President Donald Trump is coming to Kenosha on Tuesday to survey the damage after the rioting following the shooting of Jacob Blake, an African American, by Kenosha police.
Blake was refusing to obey the orders of the police to put a knife down, resisting arrest, and then attempted to either enter or reach into a vehicle when he was shot seven times.
After a video recording of the shooting became public, authorities were unable to bring the situation under control. Governor Tony Evers was slow to respond with the National Guard and then did not give Kenosha the resources they asked for the following night. It was only after two people were killed did Evers agree to accept federal help to bring the situation under control.
Trump is likely to remind the public of Evers’ behavior, just as Trump has criticized other Democratic mayors and governors for their unwillingness to take the steps necessary to end the rioting in their city.
The question is, what else will Trump say?
The issue of the rioting has become a central campaign issue. Former Vice President Joe Biden addressed the issue on Monday by condemning the violence, the looting and the arson in the riots. Now it’s the president’s turn.
Presidents have a unique advantage in these types of situations. The office they hold commands respect, even among the president’s critics. As a result, the President of the United States has a platform in politics unlike any other.
More than any previous occupant of the officer, Trump’s (shall we say unique?) reality television personality attracts attention – both positive and negative. It’s fair to say that the entire country will hear what Trump has to say on Tuesday.
It’s an opportunity for Trump to be aspirational, to talk about what should bind us all together as Americans. He could calm tensions by condemning the violence and calling for peaceful protests instead of riots. He could call for meaningful reform of the nation’s police while rejecting “defunding.” Trump could call for Americans to come together to heal our racial divisions. If he has any related policy agenda, now would be the time to unveil it. He could even stand for the rule of law by talking about the importance of due process and public calm during investigations of police shootings.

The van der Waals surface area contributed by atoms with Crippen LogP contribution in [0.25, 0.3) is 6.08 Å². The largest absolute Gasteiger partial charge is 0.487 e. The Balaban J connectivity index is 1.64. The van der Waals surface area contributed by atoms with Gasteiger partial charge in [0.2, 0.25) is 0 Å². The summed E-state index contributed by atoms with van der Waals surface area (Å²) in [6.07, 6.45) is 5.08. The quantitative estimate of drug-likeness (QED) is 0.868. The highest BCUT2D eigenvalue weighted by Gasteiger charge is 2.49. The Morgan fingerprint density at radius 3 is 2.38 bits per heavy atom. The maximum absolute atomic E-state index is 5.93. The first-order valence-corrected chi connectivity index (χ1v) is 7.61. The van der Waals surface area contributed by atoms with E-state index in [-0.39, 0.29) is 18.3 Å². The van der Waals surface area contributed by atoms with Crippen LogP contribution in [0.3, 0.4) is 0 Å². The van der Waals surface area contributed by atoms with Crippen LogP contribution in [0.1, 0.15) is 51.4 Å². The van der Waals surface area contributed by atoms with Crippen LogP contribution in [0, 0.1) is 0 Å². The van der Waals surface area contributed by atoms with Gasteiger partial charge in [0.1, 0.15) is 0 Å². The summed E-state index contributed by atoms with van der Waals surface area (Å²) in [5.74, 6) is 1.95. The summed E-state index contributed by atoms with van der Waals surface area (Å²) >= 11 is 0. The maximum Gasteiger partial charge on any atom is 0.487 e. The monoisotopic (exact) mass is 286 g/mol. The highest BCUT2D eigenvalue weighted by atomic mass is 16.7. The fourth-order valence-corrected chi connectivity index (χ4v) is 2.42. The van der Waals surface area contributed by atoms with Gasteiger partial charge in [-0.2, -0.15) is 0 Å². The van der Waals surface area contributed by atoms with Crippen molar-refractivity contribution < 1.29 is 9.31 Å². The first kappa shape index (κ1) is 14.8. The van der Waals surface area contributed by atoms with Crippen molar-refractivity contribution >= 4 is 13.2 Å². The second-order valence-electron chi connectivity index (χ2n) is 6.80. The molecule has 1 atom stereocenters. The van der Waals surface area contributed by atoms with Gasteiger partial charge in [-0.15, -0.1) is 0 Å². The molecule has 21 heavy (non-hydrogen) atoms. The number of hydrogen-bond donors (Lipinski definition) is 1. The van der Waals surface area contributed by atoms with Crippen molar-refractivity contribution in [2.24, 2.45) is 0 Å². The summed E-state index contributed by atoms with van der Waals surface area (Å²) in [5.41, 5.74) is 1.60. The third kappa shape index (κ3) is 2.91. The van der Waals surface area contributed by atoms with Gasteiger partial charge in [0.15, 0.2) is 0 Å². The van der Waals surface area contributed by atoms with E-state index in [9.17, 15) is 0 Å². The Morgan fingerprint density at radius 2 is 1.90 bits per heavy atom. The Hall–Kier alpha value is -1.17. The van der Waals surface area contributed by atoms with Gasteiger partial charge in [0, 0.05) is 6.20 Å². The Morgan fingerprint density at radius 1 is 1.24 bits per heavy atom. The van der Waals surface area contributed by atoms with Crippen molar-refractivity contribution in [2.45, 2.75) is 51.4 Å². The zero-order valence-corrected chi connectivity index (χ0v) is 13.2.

It’s unlikely we’re going to get that speech. Trump’s predecessors were much better at that sort of thing. For example, President Barack Obama’s speech after the attempted assassination of Rep. Gabby Giffords (D-AZ) was one of his best. Regardless of how one feels about the rest of his time in office, Obama rose above the partisan politics to try to bring the country together that day.
No, we’re probably not going to get that type of speech. If we’re lucky, we’ll get a stump speech about the vague need for “law and order” and a promise to not defund the police (a local decision). He’ll probably promise to send the National Guard into every rioting city, and we may even hear about federal charges for rioters.
If we’re unlucky, Trump will give a speech that will only encourage more confrontations in the street and more vigilantism. Will Trump praise the “militia” members who showed up in Kenosha, making a bad situation worse? The same “militia” that put a rifle in the hands of a 17-year-old with tragic results? Will he throw out some promises of pardons? That may be “red meat” for his supporters, but it will not appeal to the independents who are looking for leadership as our cities are suffering.
The swing voters in this election are not seeing real leadership from the Democrats on confronting the riots, a fact that has seeped into Democratic internal polling.
In an interview with the New York Times, I explained the vulnerability of the Democrats on the issue:
James Wigderson, editor of a conservative website in Waukesha, Wis., said the chaos reinforced the message of the Republicans this week that the Democrats were not fit to govern.
“Whether it’s fair or not, they see this all as one monolith: From Biden on down to the guy throwing the brick at the cop,” said Mr. Wigderson, who has been critical of Mr. Trump. “As a result, they are more motivated not to let those people win.”
Trump’s appearance in Kenosha on Tuesday is a yuuuge opportunity for his campaign to take advantage of the Democrats’ vulnerability on the issue of the riots.
But if Trump is seen on Tuesday as contributing to the continuation of the violence, his visit to Kenosha could be the moment when Trump loses the election.
For the sake of all of us, let’s pray that the president sticks to the teleprompter. What Wisconsin does not need, regardless of the political implications, is anything that can be interpreted as endorsing more confrontations and more political violence.